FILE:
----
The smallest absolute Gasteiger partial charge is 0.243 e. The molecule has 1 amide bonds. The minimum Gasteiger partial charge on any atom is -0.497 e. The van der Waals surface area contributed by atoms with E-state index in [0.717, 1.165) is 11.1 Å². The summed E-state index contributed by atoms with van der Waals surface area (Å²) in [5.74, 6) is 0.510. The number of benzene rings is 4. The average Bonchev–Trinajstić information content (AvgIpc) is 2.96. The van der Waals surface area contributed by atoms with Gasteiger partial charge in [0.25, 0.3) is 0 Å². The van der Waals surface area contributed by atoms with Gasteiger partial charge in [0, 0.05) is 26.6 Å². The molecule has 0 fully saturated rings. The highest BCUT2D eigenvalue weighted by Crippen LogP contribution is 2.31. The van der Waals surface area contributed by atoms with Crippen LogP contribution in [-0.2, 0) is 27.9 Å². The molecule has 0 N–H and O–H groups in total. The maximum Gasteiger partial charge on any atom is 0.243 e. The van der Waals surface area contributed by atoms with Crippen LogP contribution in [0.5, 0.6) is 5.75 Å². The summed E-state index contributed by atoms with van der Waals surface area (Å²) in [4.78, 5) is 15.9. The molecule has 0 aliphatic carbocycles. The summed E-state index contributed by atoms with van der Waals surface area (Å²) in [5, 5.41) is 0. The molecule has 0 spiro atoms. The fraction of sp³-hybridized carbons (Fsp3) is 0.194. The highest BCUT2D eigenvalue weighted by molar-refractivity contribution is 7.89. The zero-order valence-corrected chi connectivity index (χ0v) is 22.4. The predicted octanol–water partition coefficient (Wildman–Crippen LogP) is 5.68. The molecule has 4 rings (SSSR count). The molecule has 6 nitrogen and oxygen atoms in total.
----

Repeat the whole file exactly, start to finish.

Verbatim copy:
The smallest absolute Gasteiger partial charge is 0.243 e. The molecule has 1 amide bonds. The minimum Gasteiger partial charge on any atom is -0.497 e. The van der Waals surface area contributed by atoms with E-state index in [0.717, 1.165) is 11.1 Å². The summed E-state index contributed by atoms with van der Waals surface area (Å²) in [5.74, 6) is 0.510. The number of benzene rings is 4. The average Bonchev–Trinajstić information content (AvgIpc) is 2.96. The van der Waals surface area contributed by atoms with Gasteiger partial charge in [0.25, 0.3) is 0 Å². The van der Waals surface area contributed by atoms with Gasteiger partial charge in [0, 0.05) is 26.6 Å². The molecule has 0 fully saturated rings. The highest BCUT2D eigenvalue weighted by Crippen LogP contribution is 2.31. The van der Waals surface area contributed by atoms with Crippen LogP contribution in [-0.2, 0) is 27.9 Å². The molecule has 0 N–H and O–H groups in total. The maximum Gasteiger partial charge on any atom is 0.243 e. The van der Waals surface area contributed by atoms with Crippen LogP contribution in [0.5, 0.6) is 5.75 Å². The summed E-state index contributed by atoms with van der Waals surface area (Å²) in [4.78, 5) is 15.9. The molecule has 0 aliphatic carbocycles. The summed E-state index contributed by atoms with van der Waals surface area (Å²) in [5, 5.41) is 0. The molecule has 0 spiro atoms. The fraction of sp³-hybridized carbons (Fsp3) is 0.194. The highest BCUT2D eigenvalue weighted by molar-refractivity contribution is 7.89. The zero-order valence-corrected chi connectivity index (χ0v) is 22.4. The predicted octanol–water partition coefficient (Wildman–Crippen LogP) is 5.68. The molecule has 4 rings (SSSR count). The molecule has 6 nitrogen and oxygen atoms in total.